The Co-operative Food has reported positive results from a trial of contactless payment in its London and Manchester stores.

The convenience grocer said that the trial, introduced in May, had been welcomed by customers.

New research from Barclaycard reports that 80% of the public – almost double last years’ figures – can identify the contactless symbol, with people in London and the North West the quickest to adopt the new way to pay.

The research highlights a shift in consumer spending preference with 61% of people saying they preferred using cards over cash to buy items up to £20.

The Co-operative Food chief information officer and supply chain director Mark Hale said: “Customer reaction has been very positive since we introduced contactless payments into our stores within the M25 and Manchester city centre in May 2012.  We identified from implementation in other retailers that customers often worry they’ll do something wrong and so hold back from using their cards.”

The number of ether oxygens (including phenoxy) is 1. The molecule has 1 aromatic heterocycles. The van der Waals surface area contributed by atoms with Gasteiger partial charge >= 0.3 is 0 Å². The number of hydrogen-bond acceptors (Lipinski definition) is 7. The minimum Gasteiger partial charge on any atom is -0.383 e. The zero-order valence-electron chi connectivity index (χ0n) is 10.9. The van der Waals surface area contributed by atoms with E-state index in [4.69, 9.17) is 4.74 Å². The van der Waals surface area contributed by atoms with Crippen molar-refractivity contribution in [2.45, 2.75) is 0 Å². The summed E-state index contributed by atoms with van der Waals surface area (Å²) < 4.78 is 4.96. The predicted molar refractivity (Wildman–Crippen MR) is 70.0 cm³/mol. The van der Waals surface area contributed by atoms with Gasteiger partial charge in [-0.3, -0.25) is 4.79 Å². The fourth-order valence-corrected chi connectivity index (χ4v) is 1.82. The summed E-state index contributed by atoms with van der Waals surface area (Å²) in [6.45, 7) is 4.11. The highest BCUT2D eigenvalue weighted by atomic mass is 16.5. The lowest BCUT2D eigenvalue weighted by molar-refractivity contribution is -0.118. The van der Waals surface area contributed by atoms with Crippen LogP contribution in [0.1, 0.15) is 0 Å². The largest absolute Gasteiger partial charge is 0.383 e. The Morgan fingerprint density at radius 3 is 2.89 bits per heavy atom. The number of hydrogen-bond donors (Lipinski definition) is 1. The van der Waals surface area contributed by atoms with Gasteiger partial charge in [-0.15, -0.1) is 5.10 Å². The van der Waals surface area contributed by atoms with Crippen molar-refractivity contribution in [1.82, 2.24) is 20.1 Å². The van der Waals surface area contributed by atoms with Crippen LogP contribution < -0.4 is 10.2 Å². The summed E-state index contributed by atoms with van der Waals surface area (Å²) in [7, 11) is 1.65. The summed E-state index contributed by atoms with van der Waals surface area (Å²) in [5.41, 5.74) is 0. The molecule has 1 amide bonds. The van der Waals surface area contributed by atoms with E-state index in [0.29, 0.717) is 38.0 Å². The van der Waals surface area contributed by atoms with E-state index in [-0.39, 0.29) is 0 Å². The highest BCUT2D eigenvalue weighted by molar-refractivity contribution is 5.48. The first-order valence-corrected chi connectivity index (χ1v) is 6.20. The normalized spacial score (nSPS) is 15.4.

He added: “We also made sure that our solution was part of the Chip & PIN device so that the customer didn’t have to look for a different terminal to make a contactless payment. Once shoppers have used contactless technology they really seem to appreciate the quicker and are choosing to use it on a regular basis. My advice to customers is to try it when you next make a purchase in one of the stores that offers contactless payment.”

Barclaycard retailer relationship director Richard Armstrong said: “The number of people using contactless has rocketed over the last year and, across Barclays, we’re now seeing our customers make more than a million such payments per month. We’re now working with a much wider range of retailers across transport, supermarkets, entertainment and indeed anywhere you currently use cash. A host of retailers have announced the move to contactless, including Starbucks and Waitrose.”